There goes the sun (dun dun dun dun)

switch-colorLet’s pretend you ask a classmate for scratch paper to take notes, but rather than giving you that new, fresh sheet you expected, your classmate hands you a piece of paper full of random pencil marks and drawings

You grab an eraser and vigorously rub at it until either your hand is unbearably sore or you have withered a hole straight through the page. But no matter how hard you try, the pencil marks just won’t go away.

This is the predicament we have handed to Earth – only on a much larger, more serious scale.     Unknowingly, we have let light pollution smudge the atmosphere, and this damage is not easily erasable.

Once in a blue moon, we see it – a dazzlingly vast, black sky scattered with an unfathomable amount of stars. If you’re lucky, you’ll get to view this scene once in your life, perhaps on a boat in the middle of the ocean or at a campsite far away from city lights.

More realistically, you’ll only ever see this mystical array of stars in rare movie scenes. Why? Because it’s practically a fantasy.

According to Science Advances, almost 80 percent of North Americans are unable to see the Milky Way. This statistic was once much lower, but the spread of light pollution has made it increasingly difficult to view the splendor of the skies.

But light pollution is far more than the dismantling of aerial beauty. It is a hazard to both humans and wildlife.

The human body functions on a 24-hour sleep cycle – the circadian rhythm. According to the scientific news research source Futurism,  artificial light disrupts the continuity of our sleep pattern, which can lead to a heightened risk of sleep disorders, depression and cardiovascular disease, among other things.

It is no surprise that numerous birds die each year by crashing into windows. As a result of this seemingly suicidal attempt, birds are accredited as being unintelligent, but in fact we are the ones to blame and are just as susceptible to a collision.

Night-migrating birds navigate according to the stars.When they see artificial lights on houses and buildings, the birds get confused and head straight for the light source – where they go out with a bang.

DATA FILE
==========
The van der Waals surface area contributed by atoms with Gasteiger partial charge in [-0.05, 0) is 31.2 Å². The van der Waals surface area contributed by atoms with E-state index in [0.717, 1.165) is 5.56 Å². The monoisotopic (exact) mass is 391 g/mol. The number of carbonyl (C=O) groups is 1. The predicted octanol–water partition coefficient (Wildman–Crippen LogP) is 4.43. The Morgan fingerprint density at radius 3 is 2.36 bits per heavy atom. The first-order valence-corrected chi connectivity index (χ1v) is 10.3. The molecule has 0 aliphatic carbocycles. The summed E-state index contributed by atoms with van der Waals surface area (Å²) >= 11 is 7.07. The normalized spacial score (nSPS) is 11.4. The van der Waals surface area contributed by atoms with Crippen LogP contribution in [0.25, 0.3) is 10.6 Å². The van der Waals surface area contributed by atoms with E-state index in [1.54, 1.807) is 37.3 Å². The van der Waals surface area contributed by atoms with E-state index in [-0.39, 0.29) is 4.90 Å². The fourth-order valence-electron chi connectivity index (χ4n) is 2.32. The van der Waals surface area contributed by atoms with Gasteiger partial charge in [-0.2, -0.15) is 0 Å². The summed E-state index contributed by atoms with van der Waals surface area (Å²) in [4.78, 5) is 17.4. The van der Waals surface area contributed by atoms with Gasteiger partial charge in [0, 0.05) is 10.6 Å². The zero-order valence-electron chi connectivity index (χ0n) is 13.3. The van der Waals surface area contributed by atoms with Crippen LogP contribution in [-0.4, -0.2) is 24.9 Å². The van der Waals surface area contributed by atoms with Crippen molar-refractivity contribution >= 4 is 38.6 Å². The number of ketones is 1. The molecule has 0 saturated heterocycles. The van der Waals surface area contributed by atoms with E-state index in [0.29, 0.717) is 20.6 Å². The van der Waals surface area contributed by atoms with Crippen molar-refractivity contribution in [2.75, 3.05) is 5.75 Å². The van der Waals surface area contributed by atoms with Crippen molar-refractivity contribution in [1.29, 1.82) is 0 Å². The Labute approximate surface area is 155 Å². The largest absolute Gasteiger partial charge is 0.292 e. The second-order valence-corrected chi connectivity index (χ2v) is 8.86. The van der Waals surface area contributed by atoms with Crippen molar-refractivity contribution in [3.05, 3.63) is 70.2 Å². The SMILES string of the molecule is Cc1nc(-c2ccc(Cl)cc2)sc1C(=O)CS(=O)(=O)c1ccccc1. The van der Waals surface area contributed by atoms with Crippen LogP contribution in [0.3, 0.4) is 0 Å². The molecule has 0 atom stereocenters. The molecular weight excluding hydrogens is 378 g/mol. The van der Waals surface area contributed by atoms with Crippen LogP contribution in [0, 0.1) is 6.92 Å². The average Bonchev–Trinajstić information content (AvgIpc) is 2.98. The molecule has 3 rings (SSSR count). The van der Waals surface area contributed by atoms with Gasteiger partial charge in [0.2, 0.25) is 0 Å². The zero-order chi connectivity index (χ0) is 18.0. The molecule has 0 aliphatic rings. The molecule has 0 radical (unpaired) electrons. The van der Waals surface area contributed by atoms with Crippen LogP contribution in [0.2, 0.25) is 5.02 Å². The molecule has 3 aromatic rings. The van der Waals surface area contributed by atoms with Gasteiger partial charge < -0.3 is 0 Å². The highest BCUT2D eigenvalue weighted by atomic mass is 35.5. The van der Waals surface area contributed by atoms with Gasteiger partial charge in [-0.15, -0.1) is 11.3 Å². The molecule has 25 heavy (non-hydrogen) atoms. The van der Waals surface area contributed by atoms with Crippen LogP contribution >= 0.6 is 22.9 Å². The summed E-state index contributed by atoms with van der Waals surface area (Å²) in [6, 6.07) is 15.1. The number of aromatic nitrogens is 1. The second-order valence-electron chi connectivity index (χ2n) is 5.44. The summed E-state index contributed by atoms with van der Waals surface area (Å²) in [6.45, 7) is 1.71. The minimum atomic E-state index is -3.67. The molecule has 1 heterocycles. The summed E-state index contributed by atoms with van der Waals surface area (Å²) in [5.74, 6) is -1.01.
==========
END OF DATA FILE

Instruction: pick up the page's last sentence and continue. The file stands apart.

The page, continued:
Artificial outdoor lighting creates what is known as “disability glare,” which is not just applicable to birds. Disability glare is light that impairs our ability to process certain visual information.

This is particularly dangerous while driving, especially for older drivers whose eyes cannot adjust rapidly to synthetic light. As peculiar as it sounds, an increase of light can lead to an increase of crashes.

What’s the solution? Do we cut out all outdoor lighting and drive around in a blackened world? Of course not, but there are measures we can take to reduce light pollution and maintain, or even enhance, safety.

Turn off the light switch when you are out of a room. Not only will you be helping reduce light pollution but you will also be lowering your electricity bill.

When it’s too dark outside to depend on natural light and you need to turn on your indoor house lights, close the blinds. This will prevent artificial light from escaping outside and contaminating the air.

Similarly, check your outdoor lights. Many light sources direct light upwards or sideways. You can look for an International Dark-sky Association (IDA) seal of approval for low-glare, limited pollution lighting. Simply switching to light sources that direct light downwards can slow light pollution.

Natural light is sensational, so let’s not try to outdo the sun and all the wonders of the sky by blocking them with a layer of our own synthetic light.

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